Have you ever lied to keep secret from a parent? You know, one of those situations where you know they’ll be better off if they don’t know about it? I’m not talking about the times where you know you’ll be better off if they don’t know about. Everybody has those. No, I’m talking about something that could very well kill your parents if they found out. If you have had such an experience, you’ll relate to the story and humor behind the German film, Good Bye, Lenin. If you haven’t, you should see it anyway. American movie goers haven’t been treated to anything this honest or original in years.
East Germany was a tough place to grow up for a lot of kids. Particularly for those whose fathers escaped from the highly controlled socialist state only to run straight into the waiting arms of capitalist whores. Such was the life of Alex (Daniel Bruhl), his sister (Maria Simon) and their mother (Katrin Sass). Abandoned by her husband, Alex’s mother becomes, as he puts it, “married to our socialist fatherland. Since the relationship was not sexual, she had a lot of energy for us kids…” But despite all efforts by their mother to raise the perfect socialist children, Alex and his sister share little love of their mother’s Leninist philosophies.
Alex’s presence at an anti-socialism rally leads to his mother suffering a terrible heart attack which leaves her comatose for eight months. Unfortunately, those eight months happen to coincide with the fall of the East German socialist regime as the Berlin Wall became a part of “a huge and unique recycling campaign.”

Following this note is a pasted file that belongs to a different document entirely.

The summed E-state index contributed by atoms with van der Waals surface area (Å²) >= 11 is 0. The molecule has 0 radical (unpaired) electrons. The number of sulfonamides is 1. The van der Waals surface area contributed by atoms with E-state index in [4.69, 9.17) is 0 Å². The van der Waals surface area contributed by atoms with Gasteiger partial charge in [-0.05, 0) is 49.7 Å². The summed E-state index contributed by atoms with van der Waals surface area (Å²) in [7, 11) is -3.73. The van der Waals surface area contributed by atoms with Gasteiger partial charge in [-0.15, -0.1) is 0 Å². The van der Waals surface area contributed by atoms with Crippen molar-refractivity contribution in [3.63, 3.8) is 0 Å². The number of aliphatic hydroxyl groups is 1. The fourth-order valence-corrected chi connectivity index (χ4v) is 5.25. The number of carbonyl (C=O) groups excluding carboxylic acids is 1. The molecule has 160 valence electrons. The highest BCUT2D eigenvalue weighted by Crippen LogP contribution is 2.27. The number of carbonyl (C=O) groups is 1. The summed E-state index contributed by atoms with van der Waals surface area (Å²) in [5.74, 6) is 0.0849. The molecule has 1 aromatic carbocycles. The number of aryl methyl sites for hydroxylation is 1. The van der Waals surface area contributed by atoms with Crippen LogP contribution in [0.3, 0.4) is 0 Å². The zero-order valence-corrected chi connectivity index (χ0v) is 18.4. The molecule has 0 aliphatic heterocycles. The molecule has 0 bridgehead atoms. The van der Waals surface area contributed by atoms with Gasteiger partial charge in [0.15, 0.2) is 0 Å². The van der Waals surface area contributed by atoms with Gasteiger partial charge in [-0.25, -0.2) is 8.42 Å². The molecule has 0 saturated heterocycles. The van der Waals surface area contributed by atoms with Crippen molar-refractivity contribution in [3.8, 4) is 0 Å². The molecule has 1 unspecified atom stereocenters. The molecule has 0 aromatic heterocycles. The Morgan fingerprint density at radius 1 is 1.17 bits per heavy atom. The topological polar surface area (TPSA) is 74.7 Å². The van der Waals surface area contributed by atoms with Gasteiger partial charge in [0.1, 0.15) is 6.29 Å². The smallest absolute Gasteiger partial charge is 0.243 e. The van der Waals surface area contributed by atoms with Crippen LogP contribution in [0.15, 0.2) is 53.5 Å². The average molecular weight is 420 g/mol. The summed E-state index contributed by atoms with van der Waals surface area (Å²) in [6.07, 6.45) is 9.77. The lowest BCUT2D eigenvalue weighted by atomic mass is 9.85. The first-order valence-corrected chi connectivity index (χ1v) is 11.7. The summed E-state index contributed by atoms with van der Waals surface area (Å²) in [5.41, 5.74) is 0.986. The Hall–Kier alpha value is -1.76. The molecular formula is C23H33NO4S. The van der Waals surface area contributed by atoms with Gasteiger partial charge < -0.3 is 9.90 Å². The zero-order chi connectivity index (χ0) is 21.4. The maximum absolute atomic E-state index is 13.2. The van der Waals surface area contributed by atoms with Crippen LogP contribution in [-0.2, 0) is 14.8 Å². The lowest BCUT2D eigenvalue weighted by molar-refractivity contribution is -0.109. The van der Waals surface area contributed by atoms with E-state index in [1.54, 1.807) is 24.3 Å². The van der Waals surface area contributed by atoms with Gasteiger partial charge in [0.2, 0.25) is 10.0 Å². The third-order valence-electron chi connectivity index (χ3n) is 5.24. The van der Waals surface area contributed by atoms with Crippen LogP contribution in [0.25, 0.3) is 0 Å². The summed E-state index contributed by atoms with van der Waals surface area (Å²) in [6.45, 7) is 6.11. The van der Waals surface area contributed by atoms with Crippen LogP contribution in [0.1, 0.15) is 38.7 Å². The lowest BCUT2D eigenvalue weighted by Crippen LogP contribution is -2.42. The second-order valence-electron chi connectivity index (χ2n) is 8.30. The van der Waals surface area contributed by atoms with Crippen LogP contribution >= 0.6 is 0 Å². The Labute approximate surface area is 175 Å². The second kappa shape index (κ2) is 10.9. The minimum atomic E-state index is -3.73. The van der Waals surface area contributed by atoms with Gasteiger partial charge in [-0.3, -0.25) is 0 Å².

When his mother finally awakens, the world has completely changed and her children have happily gone right along with it. Alex is assured by her doctors that any excitement could lead to a second fatal heart attack. Terrified that the revelation of her father country’s sudden demise would surely do his mother in, Alex sets out in a feverish campaign to hide all the new capitalist changes going on around her. At the same time, Alex fights to not have to put his own life on hold to protect his mother. Just his luck that he happens to fall in love with his mother’s nurse (played by the enchanting Chulpan Khamatova – the German Natalie Portman). Everything seems manageable so long as mother is bedridden. But the ‘medication-may-have-hallucinogenic-side-effects’ excuse only lasts so long.
I suspect that unless you actually lived in Germany (East or West) in 1989, a lot of the social and political significance of what is happening in this movie will be lost on you. I know I couldn’t relate to the difficulties of driving around town trying to find a jar of Spreewald Pickles (although some of you fathers-to-be might if your significant other ever sent you on a quest to satisfy some strange midnight craving). But even without the direct experience, you won’t feel too lost. The film doesn’t get too caught up in those details. Instead it focuses on the things that everyone can relate to, like protecting loved ones, falling in love, dealing with rejection, struggling to find purpose in one’s life, and what to do when you accidentally unplug the I.V. drip from your comatose mother.